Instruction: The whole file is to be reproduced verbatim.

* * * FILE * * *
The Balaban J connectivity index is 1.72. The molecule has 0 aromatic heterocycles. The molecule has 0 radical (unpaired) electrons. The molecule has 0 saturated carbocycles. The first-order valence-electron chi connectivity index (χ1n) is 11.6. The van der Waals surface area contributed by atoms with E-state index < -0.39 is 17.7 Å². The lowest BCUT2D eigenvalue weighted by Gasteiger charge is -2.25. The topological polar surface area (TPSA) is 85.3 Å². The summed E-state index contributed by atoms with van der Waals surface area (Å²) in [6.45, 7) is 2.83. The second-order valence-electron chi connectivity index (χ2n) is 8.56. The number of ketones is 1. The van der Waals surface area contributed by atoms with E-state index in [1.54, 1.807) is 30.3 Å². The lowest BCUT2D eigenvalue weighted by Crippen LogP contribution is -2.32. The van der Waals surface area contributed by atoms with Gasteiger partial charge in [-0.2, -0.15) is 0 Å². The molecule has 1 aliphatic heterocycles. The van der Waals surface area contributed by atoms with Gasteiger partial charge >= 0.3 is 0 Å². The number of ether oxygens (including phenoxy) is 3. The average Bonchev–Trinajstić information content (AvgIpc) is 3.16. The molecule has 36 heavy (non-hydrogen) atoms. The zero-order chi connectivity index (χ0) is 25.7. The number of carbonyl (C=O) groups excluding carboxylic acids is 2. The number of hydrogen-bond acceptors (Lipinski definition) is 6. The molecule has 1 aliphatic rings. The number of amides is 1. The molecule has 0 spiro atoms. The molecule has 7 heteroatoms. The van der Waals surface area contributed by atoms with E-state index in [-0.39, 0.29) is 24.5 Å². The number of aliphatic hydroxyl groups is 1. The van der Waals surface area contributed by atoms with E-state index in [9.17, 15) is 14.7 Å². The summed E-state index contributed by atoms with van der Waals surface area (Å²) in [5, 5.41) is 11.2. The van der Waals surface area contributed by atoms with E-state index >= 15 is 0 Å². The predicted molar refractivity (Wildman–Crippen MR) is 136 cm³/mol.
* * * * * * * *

The Balaban J connectivity index is 1.72. The molecule has 0 aromatic heterocycles. The molecule has 0 radical (unpaired) electrons. The molecule has 0 saturated carbocycles. The first-order valence-electron chi connectivity index (χ1n) is 11.6. The van der Waals surface area contributed by atoms with E-state index < -0.39 is 17.7 Å². The lowest BCUT2D eigenvalue weighted by Gasteiger charge is -2.25. The topological polar surface area (TPSA) is 85.3 Å². The summed E-state index contributed by atoms with van der Waals surface area (Å²) in [6.45, 7) is 2.83. The second-order valence-electron chi connectivity index (χ2n) is 8.56. The number of ketones is 1. The van der Waals surface area contributed by atoms with E-state index in [1.54, 1.807) is 30.3 Å². The lowest BCUT2D eigenvalue weighted by Crippen LogP contribution is -2.32. The van der Waals surface area contributed by atoms with Gasteiger partial charge in [-0.2, -0.15) is 0 Å². The molecule has 1 aliphatic heterocycles. The van der Waals surface area contributed by atoms with Gasteiger partial charge >= 0.3 is 0 Å². The number of ether oxygens (including phenoxy) is 3. The average Bonchev–Trinajstić information content (AvgIpc) is 3.16. The molecule has 36 heavy (non-hydrogen) atoms. The zero-order chi connectivity index (χ0) is 25.7. The number of carbonyl (C=O) groups excluding carboxylic acids is 2. The number of hydrogen-bond acceptors (Lipinski definition) is 6. The molecule has 1 aliphatic rings. The number of amides is 1. The molecule has 0 spiro atoms. The molecule has 7 heteroatoms. The van der Waals surface area contributed by atoms with E-state index in [-0.39, 0.29) is 24.5 Å². The number of aliphatic hydroxyl groups is 1. The van der Waals surface area contributed by atoms with E-state index in [9.17, 15) is 14.7 Å². The summed E-state index contributed by atoms with van der Waals surface area (Å²) in [5, 5.41) is 11.2. The van der Waals surface area contributed by atoms with E-state index >= 15 is 0 Å². The predicted molar refractivity (Wildman–Crippen MR) is 136 cm³/mol.